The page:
Kansas senator’s plea to speed conversion to new wind turbine lighting may threaten reform bill
TOPEKA — Rancher Lisa Moser can see from her porch the blinking aviation warning lights atop turbines on three wind farms ranging from four to 30 miles away.
Hundreds of red lights pulsing dusk to dawn according to rhythms created by each of the wind farms — all constructed since 2016 — transformed the landscape where her family has raised livestock for decades. More turbines are in the pipeline, she said, because Republic, Marshall, Washington and Jewell counties in the upper tier of Kansas are a hotbed of wind development.
Moser, a Republican who serves those four counties in the Kansas House, said the 2023 Legislature and Gov. Laura Kelly ought to begin transitioning Kansas to a less-jarring approach to turbine lighting that didn’t jeopardize public safety. An important step in that direction would be adoption of Senate Bill 49, which was approved by the Kansas Senate on a vote of 39-1 in February.
“We see the towers all day,” Moser said. “To restore the night sky with the moon and the stars undisturbed in their beauty would be a momentous gesture of goodwill by the wind companies and would benefit thousands of Kansans.”
She said amending the Senate bill could “very well” fracture results of negotiations among members of the Kansas Senate as well as the Kansas Livestock Association and Advanced Power Alliance, an association representing the wind industry. Lighting changes would have to be approved by the Federal Aviation Administration.
Kansas has 44 operational wind farms. Wind power has become the largest source of electricity in the state. As a state, Kansas has the second-highest potential in terms of wind power in the United States.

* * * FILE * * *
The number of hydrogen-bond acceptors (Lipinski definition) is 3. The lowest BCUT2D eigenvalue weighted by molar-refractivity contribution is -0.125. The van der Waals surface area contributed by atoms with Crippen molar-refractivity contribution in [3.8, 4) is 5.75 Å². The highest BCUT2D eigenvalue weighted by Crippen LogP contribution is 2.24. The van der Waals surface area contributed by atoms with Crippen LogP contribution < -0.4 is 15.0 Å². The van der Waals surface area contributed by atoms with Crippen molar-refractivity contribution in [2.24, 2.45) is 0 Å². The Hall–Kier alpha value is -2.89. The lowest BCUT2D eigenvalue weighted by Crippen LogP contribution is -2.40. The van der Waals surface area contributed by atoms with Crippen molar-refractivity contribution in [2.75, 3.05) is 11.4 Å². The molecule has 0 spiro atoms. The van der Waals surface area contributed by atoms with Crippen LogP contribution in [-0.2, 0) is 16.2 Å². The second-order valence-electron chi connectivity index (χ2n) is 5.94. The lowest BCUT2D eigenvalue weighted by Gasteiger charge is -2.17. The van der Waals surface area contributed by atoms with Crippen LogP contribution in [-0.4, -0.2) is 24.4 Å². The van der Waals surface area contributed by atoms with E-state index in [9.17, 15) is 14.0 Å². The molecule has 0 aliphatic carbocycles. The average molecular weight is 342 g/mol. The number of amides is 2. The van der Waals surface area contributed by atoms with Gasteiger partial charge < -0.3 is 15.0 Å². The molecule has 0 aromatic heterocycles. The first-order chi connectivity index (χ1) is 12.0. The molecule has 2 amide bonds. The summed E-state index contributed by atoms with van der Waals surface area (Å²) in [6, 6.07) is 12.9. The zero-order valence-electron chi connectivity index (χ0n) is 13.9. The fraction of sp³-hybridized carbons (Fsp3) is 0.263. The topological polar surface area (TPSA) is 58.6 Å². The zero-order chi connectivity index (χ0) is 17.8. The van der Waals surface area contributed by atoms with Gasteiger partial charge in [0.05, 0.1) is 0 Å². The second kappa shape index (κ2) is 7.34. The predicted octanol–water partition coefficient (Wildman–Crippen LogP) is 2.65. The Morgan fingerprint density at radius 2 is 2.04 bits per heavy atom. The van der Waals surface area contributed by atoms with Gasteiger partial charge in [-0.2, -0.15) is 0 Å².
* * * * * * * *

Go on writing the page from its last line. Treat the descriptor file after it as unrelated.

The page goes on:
The House Energy, Utility and Telecommunications Committee conducted a public hearing Thursday on the bill, but took no immediate action.
Under the Senate bill, the state would require installation of light-mitigating technology on new wind turbines constructed after July 1, 2023. The next-generation lighting equipment would replace the all-night flickering lights with a radar system that switched lights on whenever aircraft was detected.
“There was a strong consensus to do something with future, new construction with the positive backing of the wind industry,” said Sen. Elaine Bowers, R-Concordia. “The balance was agreed upon. It is a compromise.”
The Senate bill included provisions implementing light standards for existing wind farms on Jan. 1, 2026. The trigger would be renewal of contracts by commercial wind companies selling electricity generated by their turbines. Wind energy companies would have to apply for FAA approval of new lights within six months of signing updated contracts and would be given two years to install the lighting.
County governments would be granted the right to negotiate with wind farm owners on issuance of bonds to pay all or part of the cost of advanced lighting systems.
“What’s the worst that could happen if this bill wouldn’t pass? It stays the same,” Bowers said. “If we don’t pass this, then the lights stay on.”
Sen. Virgil Peck, a Havana Republican who voted for the bill, said he would like the Senate bill amended by the House to require existing wind farms to begin transitioning to radar-controlled lighting one year earlier on Jan. 1, 2025.
“If you could do that, you would be the heroes of so many Kansans in rural areas,” Peck said. “Imagine the constant strobe effect if you live in a rural area.”
Rep. Cindy Neighbor, D-Shawnee, said deployment of replacement lights on thousands of wind turbines already in operation could be complicated by development of alternative lighting systems, availability of manufacturing capacity and workforce shortages.
“I personal don’t have any heartburn with asking them to be good neighbors — better neighbors than they have been,” Peck said.
Josh Svaty, who lobbies on behalf of the Advanced Power Alliance, said the cost of swapping out aviation safety lighting on existing turbines statewide could reach $100 million. Adoption of a more abrupt schedule for replacing lights could create an “artificial market” of rising demand certain to surge prices of equipment, he said.
Correction: An earlier version of this story misidentified a supporter of the bill. Advocates include the Kansas Livestock Association.